Business School Connection
If we can affect the flow of critically needed resourses flowing to non school tutor/mentor programs we can affect the quality of their operations and the impact they and the volunteers who participate in these programs have on the growth of inner-city youth from first grade to first job.
Retail industries support hundreds of stores in hundreds of locations with a central office planning and advertising strategy. The goal of the Tutor/Mentor Connection is to create a virtual corporate office where many people and organizations are working to support the operations of many tutor/mentor programs in Chicago and other cities. Unleashing the talent of students in high school, college and graduate schools is one way of obtaining the on-going resources needed to support this strategy.
The Business School Connection is an concept strategy created by the Tutor Mentor Connection in the mid 1990s. It's goal is to create a link between business schools and tutor mentor organizations around the nation where business schools and their students use the skills they are learning in an on-going effort to increase visibility and raise operating dollars and volunteers to support volunteer-based tutor/mentor programs in the city where a business school is located, and in other parts of the country. The T/MC believes that MBA students have unique ways of thinking and valuable connections that can be used to channel monetary and in-kind resources to tutor mentor organizations.
This is a strategy that the Tutor/Mentor Connection has been developing since 1993. One example of its success is a growing Lawyers Lending a Hand to Youth program in the Chicago legal community, in which lawyers and judges are raising visibility, dollars and volunteers for tutor/mentor programs throughout Chicago. In 2007 this program awarded $240,000 in grants to 31 different Chicago programs, including a $30,000 grant to the Tutor/Mentor Connection. In 2008, despite the bad economy, this group donated $217,000 to 27 different Chicago programs, including a repeat grant of $30,000 to the T/MC. In 2009 another $200,000 was awarded, but the T/MC was not refunded. Our Cabrini Connections program did receive $5,000 in continued funding.
Thus, as we launch the Tutor/Mentor Institute, LLC and head in to 2012 our aim is that programs like Lend A Hand continue to grow and give operating grants to volunteer-based tutoring and mentoring programs in Chicago and other cities, but that we also build commitments in these groups to provide on-going funding to the Tutor/Mentor Connection and other intermediary groups that need to operate in each city.
If we can enlist a sponsor and two or three teams of students from Northwestern, Loyola, DePaul, the University of Chicago, Duke, Stanford, UCLA, Harvard or other high profile business schools to adopt this strategy and work to raise month from alumni, local businesses, and faith communities, they could raise more than a million dollars per year to fund tutor/mentor programs in Boston, Chicago, San Francisco and other cities around the country, which would lead to an increase in effectiveness and impact of these programs in each city.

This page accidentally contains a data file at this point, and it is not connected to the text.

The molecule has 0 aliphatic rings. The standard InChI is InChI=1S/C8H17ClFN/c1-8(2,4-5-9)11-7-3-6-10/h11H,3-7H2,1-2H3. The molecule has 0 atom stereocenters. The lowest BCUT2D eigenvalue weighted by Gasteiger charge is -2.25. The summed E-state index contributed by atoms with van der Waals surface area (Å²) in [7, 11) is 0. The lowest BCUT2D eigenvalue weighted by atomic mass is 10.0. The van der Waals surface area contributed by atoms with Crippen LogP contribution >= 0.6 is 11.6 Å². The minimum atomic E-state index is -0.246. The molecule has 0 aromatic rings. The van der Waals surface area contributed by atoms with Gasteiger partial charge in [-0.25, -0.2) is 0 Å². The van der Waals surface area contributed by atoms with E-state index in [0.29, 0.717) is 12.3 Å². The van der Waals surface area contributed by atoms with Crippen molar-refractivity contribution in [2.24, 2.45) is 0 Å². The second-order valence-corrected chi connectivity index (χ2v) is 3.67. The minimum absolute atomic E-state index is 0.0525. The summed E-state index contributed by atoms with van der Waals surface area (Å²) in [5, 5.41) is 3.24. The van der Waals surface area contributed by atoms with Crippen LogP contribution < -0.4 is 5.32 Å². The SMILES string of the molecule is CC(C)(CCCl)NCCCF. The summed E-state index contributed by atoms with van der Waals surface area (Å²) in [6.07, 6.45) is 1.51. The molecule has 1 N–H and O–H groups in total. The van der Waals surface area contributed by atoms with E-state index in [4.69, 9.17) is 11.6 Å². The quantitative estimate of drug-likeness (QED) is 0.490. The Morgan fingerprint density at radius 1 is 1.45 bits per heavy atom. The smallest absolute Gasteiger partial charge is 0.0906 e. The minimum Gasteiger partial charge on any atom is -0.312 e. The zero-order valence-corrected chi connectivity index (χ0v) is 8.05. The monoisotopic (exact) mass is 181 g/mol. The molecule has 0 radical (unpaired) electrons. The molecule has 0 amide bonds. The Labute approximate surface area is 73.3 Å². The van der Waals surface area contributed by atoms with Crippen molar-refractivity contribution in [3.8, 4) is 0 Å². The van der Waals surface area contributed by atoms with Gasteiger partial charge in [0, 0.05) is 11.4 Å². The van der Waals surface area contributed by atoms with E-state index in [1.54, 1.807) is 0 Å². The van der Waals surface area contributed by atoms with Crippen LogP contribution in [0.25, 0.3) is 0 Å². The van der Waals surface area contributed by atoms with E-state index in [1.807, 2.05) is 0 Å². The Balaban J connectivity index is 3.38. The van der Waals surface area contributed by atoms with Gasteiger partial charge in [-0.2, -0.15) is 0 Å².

There are multiple reasons why this link is mutually beneficial:
1) Business schools have an interest in achieving diversity in their programs. By mentoring students from disadvantaged communities at an early age, its more likely that these students will make it to the business school application stage later in life.
2) Business schools have an interest in making connections with their surrounding communities. Many prominent business schools such as Yale School of Management (New Haven), University of Chicago (South Side of Chicago), Wharton School of Business (Philadelphia) and Stanford Graduate School of Business (East Palo Alto) are all within close proximity of such areas.
3) Firms that recruit from business schools are also looking to diversify their employee base. These firms need to support tutor mentor programs early on to create a pipeline of talent and should collaborate with business schools to do so.
4) Universities are being encouraged to engage strategically with their communities, by leaders such as former President Jimmy Carter.
I found an article on the Harvard Business Review that I feel is really important reading for anyone thinking about this concept of Business School Connection. The article is titled Strategy & Society: The Link Between Competitive Advantage and Corporate Social Responsibility. Written by Michael E. Porter and Mark R. Kramer.
This link provides an overview: http://www.isc.hbs.edu/HBR_Strategy_Society.htm
I did a Google search using the title and Michael Porter's name and found a free copy that I could download and read. You can learn to apply these concepts if you become a volunteer with the Tutor/Mentor Connection, and if you form a business school team at your university and help us organize this Business School Connection.
Formation of Business School Connection
The Business School Connection concept was initiated in the mid 1990s by the Tutor/Mentor Connection in its efforts to increase support for volunteer-based tutor/mentor programs. It is one of several leadership strategies shown in the Tutor/Mentor Institute web site, which are aimed at attracting leaders from every industry, from hospitals and universities, and from faith groups. In 2006 a Net Impact intern from the University of Chicago Graduate School of Business, helped develop this project and launched this wiki as a planning platform. Net Impact is an international nonprofit organization whose mission is to make a positive impact on society by growing and strengthening a community of new leaders who use business to improve the world. The connection was specifically formed from the Board Fellows Program, which provides business school students with the opportunity to sit on the board of a local nonprofit and complete a strategic project for the nonprofit.
Goal of Business School Connection
In order for non school, volunteer-based tutor/mentor programs to be available in more places, we need to overcome the challenges of finding consistent funding for operations, innovation, and constant process improvement in thousands of locations. By creating a Program Locator Directory listing the majority of Chicago Tutor/Mentor programs, and showing where they are located in the city, the T/MC enables leaders from many industries to lead advertising-type strategies that draw volunteers, donors and other needed resources to all programs in the city. This reverses the process of every single program competing with every other program for these resources.